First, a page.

Acknowledgments. Introduction: To Tutor or Not to Tutor. Students Whose Parents Believe They Should Make Their Child Smarter. Students Whose Parents Want Them to Perform Flawlessly on the PSAT, SAT, or ACT. Students Who Do Well in One Subject but Not Another. Students Who Have Been Diagnosed with ADHD and Urged to Medicate. Students Who Have Poor Study Habits. Students Who Have Been Diagnosed with an Autism Spectrum Disorder. Learning How to Learn: The Importance of Intellectual Independence. Chapter 1: Finding the Right Tutor for Your Child. What Underlying Approach Should a Tutor Take?. What Does Good Tutoring Look Like?. Three Characteristics of Good Tutoring. What Qualifications Should a Tutor Have?. Chapter 2: Expectations and the Tutoring Process. A Cautionary Tale. Basic Assumptions and Expectations. A Frame for Tutoring. Chapter 3: Parents and Tutors: Positive Contributions and Problematic Involvement. Positive Contributions. Problematic Involvement. Chapter 4: Teachers and Tutors. How Tutors Can Reach Out to Teachers. How Tutors Should Relate to Teachers. The Importance of Selective Contact. Chapter 5: The Challenges of Learning Disabilities. What Does Learning Disabled Mean?. The Role of Tutoring for Learning Disabled Students. The Challenges of Learning Disabilities for Parents. Chapter 6: The Challenges of Psychological Difficulties. A First Impression. Help for Students with Psychological Difficulties. Variations on Help for Students with Psychological Difficulties. Chapter 7: Finding the Right Tutor. How Parents Find Tutors. Resources for Finding the Right Tutor. The Question of Expense. A Brief Survey of Fees. Further Resources for Parents. About the Author. Index.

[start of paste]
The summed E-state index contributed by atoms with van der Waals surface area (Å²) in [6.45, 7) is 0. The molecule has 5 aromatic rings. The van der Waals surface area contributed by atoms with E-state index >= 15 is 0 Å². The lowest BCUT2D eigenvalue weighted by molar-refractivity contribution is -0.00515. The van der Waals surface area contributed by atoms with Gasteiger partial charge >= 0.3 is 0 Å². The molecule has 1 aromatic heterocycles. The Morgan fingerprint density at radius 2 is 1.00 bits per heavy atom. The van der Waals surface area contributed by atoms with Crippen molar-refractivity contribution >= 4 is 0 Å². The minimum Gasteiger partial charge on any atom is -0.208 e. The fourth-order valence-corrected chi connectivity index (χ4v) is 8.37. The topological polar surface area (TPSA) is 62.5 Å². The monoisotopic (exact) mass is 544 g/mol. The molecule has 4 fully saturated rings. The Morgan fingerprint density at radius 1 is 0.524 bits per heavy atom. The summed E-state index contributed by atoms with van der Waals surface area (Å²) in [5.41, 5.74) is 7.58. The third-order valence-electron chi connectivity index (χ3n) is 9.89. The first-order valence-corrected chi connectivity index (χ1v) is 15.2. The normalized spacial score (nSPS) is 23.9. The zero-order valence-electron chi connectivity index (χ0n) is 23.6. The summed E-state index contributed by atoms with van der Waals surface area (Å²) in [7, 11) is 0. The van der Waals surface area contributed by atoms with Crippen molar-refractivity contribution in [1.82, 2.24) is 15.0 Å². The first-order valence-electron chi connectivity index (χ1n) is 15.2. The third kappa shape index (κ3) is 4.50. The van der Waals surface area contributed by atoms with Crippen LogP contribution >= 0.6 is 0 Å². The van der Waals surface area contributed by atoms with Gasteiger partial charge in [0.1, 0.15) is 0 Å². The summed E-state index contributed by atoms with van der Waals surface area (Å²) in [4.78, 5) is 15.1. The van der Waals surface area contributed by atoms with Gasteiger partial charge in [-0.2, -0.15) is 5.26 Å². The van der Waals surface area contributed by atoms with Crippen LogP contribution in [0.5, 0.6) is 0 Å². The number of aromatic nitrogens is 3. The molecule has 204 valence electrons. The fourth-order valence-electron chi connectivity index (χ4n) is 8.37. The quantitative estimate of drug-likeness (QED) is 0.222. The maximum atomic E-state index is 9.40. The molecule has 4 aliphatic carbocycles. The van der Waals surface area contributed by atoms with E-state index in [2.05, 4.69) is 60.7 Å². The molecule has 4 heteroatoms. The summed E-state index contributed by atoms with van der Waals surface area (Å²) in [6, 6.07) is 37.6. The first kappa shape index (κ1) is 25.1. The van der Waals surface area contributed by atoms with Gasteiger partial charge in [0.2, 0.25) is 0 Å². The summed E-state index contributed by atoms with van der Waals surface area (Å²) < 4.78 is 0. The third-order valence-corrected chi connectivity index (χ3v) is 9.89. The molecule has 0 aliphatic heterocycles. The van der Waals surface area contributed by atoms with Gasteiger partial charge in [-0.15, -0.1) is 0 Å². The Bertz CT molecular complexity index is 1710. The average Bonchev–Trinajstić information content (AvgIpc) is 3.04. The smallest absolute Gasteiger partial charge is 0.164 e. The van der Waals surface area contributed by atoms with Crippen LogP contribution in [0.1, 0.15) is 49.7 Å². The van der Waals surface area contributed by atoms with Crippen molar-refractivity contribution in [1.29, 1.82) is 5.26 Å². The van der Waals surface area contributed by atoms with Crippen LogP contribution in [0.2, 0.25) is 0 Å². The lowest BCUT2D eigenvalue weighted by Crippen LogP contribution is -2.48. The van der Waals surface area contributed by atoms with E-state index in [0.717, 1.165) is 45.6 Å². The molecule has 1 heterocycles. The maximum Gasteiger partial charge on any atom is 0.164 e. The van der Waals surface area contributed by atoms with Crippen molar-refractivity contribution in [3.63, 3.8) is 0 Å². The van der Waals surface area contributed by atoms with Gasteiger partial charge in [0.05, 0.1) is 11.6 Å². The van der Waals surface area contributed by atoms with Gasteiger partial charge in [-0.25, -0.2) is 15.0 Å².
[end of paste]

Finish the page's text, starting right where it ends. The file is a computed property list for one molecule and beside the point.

James Mendelsohn, Ph.D., is a busy, highly regarded tutor and founder of JRM Tutoring (jrmtutoring.com) in New York City. He has been on the faculty of the Dalton School, Boston University, and MIT and is a two-time winner of the Fulbright Lectureship.